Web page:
(Silver from the Land of Israel. Adapted from Mo'adei HaRe’iyah p. 97)
Rabbi Avraham Arieh Trugman (Orchard of Delights, page 222)
In psychological terms darkness represents a sense of depression that is fed by despair and purposelessness. ...Depression causes people to feel alone, as if no one cares about them and in turn leads them not to care about others. This phenomenon is quite literally described in the biblical verse - "no one could see their fellow." An even more extreme form of depression occurs when people are completely sunk in the abyss and virtually unable to move. They are stuck in a state of physical or emotional paralysis. This phenomenon is also quite literally described in the biblical verse - "nor could anyone get up from his place."
Reb Hanoch of Alexander (19th Cen. Hassidic Rebbe; Parpera’ot La-Torah p 43)
"People could not see one another:" That is to say, each individual only worried about themselves and only looked to save themselves and the members of their households – and, thus, “did not rise from under the darkness for three days.” Not a single one of them succeeded in rising above the degraded spiritual level that they were caught in.
The Egyptians were responsible for their own darkness because of their selfishness and self-centeredness. It was not the symptom of darkness--it was the cause. Their darkness was spiritual.
Creative Alternatives to Hashkiveinu
LET THERE BE LOVE
Let there be love and understanding among us. Let peace and friendship be our shelter
from life's storms. Adonai, help us to walk with good companions, to live with hope in our hearts and eternity in our thoughts, that we may lie down in peace and rise up waiting to do Your will
(Mishkan T’filah, 161)
GIVE US A PLACE TO REST
Give us a place to rest, Adonai, our God. Bring us into shelter in the soft, long, evening shadows of Your truth. For with You are true protection and safety, and in Your Presence are acceptance and gentle love. Watch over us as we go forth. Prepare for us as we return. Spread over us Your shelter of peace, over all we love ––over Jerusalem and Yours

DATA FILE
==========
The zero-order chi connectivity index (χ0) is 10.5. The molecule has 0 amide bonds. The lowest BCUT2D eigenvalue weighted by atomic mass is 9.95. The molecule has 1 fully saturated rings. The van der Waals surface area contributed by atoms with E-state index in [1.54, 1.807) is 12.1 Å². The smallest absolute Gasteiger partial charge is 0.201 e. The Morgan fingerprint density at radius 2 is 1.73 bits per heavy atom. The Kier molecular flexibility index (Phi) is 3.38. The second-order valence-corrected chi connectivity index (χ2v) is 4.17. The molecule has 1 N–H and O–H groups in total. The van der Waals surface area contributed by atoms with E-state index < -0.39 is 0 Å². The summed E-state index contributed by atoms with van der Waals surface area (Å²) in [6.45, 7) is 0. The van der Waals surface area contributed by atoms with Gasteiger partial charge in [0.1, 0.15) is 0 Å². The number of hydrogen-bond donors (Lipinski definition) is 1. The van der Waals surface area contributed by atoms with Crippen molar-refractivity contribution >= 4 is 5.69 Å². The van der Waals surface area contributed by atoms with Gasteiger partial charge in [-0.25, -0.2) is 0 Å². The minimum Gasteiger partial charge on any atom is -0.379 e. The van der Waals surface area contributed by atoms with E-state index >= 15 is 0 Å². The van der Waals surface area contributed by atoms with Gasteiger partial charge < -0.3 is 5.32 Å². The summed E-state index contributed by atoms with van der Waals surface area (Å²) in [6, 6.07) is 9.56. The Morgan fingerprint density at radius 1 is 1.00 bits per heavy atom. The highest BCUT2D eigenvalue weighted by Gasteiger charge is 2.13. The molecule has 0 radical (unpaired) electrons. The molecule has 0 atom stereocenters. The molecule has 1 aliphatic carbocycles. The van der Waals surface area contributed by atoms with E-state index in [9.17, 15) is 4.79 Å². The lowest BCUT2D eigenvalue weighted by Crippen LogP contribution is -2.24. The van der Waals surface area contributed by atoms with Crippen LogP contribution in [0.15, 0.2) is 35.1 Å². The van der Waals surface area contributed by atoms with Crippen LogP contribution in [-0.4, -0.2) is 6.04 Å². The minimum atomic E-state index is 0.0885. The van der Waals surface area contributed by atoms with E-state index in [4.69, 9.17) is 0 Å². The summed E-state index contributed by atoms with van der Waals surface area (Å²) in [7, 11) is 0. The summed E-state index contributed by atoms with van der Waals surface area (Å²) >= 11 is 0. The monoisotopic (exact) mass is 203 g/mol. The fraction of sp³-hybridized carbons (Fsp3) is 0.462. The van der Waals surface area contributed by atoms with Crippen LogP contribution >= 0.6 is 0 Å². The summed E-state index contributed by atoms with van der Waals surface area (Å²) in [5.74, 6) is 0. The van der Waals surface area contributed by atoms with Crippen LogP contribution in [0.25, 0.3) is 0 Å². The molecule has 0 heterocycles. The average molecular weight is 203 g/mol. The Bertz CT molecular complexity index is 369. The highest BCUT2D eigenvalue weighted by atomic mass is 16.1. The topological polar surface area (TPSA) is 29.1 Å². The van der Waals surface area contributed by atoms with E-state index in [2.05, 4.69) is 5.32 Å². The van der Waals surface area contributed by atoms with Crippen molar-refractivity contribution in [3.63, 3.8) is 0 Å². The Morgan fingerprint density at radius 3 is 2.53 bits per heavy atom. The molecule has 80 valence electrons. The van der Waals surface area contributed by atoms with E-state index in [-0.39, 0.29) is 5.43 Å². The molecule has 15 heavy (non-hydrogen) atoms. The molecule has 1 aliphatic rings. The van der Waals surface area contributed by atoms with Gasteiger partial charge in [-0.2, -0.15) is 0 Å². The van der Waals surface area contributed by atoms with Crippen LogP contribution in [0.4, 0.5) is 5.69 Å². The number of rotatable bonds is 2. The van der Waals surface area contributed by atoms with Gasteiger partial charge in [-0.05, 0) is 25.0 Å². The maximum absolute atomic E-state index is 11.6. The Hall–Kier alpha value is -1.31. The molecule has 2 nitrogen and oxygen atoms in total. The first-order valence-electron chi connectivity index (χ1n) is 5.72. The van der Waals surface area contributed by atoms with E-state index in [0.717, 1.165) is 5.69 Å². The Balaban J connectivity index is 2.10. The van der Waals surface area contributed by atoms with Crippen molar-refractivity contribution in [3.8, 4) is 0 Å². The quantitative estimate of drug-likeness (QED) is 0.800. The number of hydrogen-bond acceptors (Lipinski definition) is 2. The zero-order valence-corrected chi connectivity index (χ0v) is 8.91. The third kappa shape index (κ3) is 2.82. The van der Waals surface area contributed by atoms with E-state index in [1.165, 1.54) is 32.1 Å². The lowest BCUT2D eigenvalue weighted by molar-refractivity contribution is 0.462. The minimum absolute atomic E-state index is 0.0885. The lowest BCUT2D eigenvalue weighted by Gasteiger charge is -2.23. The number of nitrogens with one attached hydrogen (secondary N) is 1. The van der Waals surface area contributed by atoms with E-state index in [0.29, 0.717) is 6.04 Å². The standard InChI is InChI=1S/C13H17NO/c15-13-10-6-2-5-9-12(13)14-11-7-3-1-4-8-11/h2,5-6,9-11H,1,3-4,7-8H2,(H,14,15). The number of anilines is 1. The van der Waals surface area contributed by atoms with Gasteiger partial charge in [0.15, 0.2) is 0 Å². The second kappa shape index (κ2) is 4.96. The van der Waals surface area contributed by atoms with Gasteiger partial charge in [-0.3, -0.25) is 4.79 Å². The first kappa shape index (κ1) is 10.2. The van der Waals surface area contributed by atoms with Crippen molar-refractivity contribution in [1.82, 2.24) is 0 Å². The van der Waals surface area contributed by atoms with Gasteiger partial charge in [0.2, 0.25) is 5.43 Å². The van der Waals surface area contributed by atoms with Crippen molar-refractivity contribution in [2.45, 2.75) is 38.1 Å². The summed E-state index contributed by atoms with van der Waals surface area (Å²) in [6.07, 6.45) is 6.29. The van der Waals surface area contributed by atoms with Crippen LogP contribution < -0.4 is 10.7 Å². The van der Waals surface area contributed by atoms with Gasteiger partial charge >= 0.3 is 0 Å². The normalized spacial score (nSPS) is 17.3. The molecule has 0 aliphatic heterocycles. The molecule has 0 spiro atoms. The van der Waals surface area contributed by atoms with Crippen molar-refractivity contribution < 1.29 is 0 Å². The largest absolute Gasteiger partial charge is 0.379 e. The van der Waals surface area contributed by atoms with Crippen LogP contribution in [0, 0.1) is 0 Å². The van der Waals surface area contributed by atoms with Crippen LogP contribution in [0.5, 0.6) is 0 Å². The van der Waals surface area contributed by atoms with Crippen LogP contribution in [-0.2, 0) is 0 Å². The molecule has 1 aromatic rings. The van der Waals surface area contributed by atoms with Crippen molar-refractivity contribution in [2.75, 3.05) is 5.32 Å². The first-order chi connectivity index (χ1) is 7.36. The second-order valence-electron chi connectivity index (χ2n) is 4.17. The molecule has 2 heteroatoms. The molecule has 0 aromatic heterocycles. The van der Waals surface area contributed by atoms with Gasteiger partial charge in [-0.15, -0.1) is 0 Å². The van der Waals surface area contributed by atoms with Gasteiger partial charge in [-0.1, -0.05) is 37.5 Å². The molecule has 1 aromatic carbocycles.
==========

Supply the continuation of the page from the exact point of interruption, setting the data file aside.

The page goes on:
(Mishkan T'filah , 161)
Sometimes I lay
Under the moon
And thank God I'm breathing
Then I pray
Don't take me soon
'Cause I am here for a reason
Sometimes in my tears I drown
But I never let it get me down
So when negativity surrounds
I know some day it'll all turn around because
All my life I've been waiting for
I've been praying for
For the people to say
That we don't wanna fight no more
There will be no more wars
And our children will play
(Matisyahu, One Day)
Biblical and Theological Influences
מוֹדֶה אֲנִי לְפָנֶיךָ, מֶלֶךְ חַי וְקַיָּם, שֶׁהֶחֱזַרְתָּ בִּי נִשְׁמָתִי בְּחֶמְלָה רַבָּה אֱמוּנָתֶךָ
I give thanks before You, ever-living Sovereign, for you have restored my soul to me in mercy: How great is your faith [in me]!
The morning blessing reflects the pre-scientific and child-like belief that falling asleep is dangerous. Not only is night time filled with all sorts of dangers––animals, bandits, blindness––but the ancients believed that when someone loses consciousness, a piece of them actually dies. Each morning when they wake up, their nefesh, their soul is restored to them.
And there was thick darkness throughout all the land of Egypt, for three days: If a person does not see his fellow, or does not want to see him, there is darkness in the world.